DIY Outdoor Projector Screen

by , on
May 8, 2017
DIY Outdoor Projector Screen

The projector screen we’re going to be building is made of PVC and will hold steady in windy areas like where we live. It provides a great picture and is perfect for outdoor movie nights with family and friends.

 

For this project I used a good quality screen material that I purchased from Amazon. This is Carl’s Blackout Cloth, which you can pick up for about $35. Links are in the description. While you can use a bed sheet or other material, this cloth is designed for projector screens. There is a finished side and a back – you can hear the difference. Lie the screen on your carpet, scratchy side up, and folder over each side about 3-4 inches (8-10cm). To make the pockets for the PVC you can either use StitchWitchery, which is an adhesive strip for fabric, or just sew it. I tried both and the Stitch Witchery stuff, while a great option if you don’t have access to a sewing machine, is kind of a pain. It requires you to lay it down between the fabric, put a towel under it so as not to melt your carpet, put a damp cloth over it and then iron each side for about ten seconds each, all the way along the length of it. I tried this for one side and it took a while so I headed over to the sewing machine and sewed the other three sides. Both held up equally well but the sewing machine was much faster. You don’t need to be an expert tailor or seamstress – this is what I call “functional sewing” – it just needs to get the job done.

 

When you’re done with each side, cut a square in each of the four corners so that you can push the PVC pipes through. When you’re done, you should have a screen that is approximately 16:9 ratio – it should look roughly like this.

 

Next I did a bit of man sweeping in the garage to keep my screen from getting too dirty, then laid it out and started getting my measurements. Be sure to take multiple measurements in case your sides aren’t perfectly straight.

 

For my screen, the measurements were 102” wide by 58” high. I’m using 1 ½” PVC for this bhild. Take your width measurement and start by subtracting 2” to accommodate for the 1” depth of the elbows. For the top and bottom rails, I’m going to break it into two sections so that the kit is more portable. You’ll lose about a ¼” because of the coupling, so you’ll need to subtract that as well. Lastly, divide the result by 2. You’ll need four pieces (two for the top and two for the bottom). The sides are much simpler – just subtract 2” from the height and you’re all set. You should end up with four identically sized pieces (for the top and bottom rails), and 2 slightly longer identical sized pieces for the sides.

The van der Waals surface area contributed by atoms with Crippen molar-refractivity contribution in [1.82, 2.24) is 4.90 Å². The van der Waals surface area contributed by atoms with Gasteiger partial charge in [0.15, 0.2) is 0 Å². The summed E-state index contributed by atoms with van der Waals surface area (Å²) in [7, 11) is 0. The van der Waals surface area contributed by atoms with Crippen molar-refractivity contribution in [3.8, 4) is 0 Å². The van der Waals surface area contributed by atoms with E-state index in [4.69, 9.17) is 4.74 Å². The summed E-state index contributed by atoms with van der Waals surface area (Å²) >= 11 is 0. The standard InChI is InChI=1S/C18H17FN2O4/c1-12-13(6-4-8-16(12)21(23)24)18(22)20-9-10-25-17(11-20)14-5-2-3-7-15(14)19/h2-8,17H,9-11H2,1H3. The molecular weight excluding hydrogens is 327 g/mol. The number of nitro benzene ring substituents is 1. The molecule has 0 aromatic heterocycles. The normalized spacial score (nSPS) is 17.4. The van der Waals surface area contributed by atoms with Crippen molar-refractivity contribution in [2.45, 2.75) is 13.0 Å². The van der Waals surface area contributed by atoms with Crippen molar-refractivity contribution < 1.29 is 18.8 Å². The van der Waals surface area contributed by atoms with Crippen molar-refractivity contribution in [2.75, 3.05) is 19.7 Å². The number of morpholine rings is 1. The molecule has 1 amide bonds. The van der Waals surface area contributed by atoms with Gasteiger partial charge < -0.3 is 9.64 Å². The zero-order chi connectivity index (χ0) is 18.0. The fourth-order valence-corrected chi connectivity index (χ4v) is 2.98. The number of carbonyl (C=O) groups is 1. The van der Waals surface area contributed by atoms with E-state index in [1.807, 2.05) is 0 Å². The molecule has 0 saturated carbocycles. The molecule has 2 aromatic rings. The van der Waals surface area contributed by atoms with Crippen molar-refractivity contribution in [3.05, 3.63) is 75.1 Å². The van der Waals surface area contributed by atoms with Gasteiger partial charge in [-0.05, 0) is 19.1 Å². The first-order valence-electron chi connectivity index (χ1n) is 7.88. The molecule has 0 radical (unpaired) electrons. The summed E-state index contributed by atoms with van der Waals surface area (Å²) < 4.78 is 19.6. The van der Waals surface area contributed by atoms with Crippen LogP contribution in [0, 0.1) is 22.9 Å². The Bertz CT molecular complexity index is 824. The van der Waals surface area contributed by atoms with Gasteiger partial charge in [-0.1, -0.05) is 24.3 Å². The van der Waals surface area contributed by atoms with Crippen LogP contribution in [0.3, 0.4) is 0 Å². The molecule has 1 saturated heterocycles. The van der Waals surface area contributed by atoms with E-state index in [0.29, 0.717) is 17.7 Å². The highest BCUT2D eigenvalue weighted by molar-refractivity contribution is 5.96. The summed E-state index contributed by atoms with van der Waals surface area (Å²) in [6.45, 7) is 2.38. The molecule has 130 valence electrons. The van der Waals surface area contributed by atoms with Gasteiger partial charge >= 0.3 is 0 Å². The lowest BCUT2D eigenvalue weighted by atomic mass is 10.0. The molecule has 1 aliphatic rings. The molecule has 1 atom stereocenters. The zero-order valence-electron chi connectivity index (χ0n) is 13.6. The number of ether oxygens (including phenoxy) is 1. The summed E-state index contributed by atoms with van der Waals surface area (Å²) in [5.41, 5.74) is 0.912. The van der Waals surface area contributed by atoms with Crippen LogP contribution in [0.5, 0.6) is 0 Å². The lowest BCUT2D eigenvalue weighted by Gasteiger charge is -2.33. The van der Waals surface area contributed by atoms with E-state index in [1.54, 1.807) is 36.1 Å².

You’ve got several options for cutting the PVC. The first is to use a PVC Pipe Cutter. These are pretty inexpensive (links are in the description) and super easy to use. They’re also the cleanest option. If you have a hacksaw, you can use that too, but it’s a lot of work and a lot of mess, plus you’ll have to sand every cut because it leaves them pretty rough. If you have access to a mitre saw, that’s definitely the easiest and quickest way to go. That’s what I chose to use for this project.

 

Once you’ve got your six pieces cut, lay them out for a quick test fit to make sure everything lines up and then try to fit them into the screen and see how it goes. If it’s too big, that’s ok. We want to cut the pipes down until they barely fit. That’s what keeps the tension on the screen and stretches it tight to get rid of the wrinkles and creases. Keep adjusting until you get it to fit nice and tight.

 

Once that’s squared away (see what I did there?) you can make the cuts for the legs and feet. The stand is just two feet and a leg for each side. I made my feet about 18” each and then the legs were 2 feet but feel free to adjust as needed. Put these together with one tee and two end caps each, then attach them to the screen to stand it up. Tadah! The screen is almost done!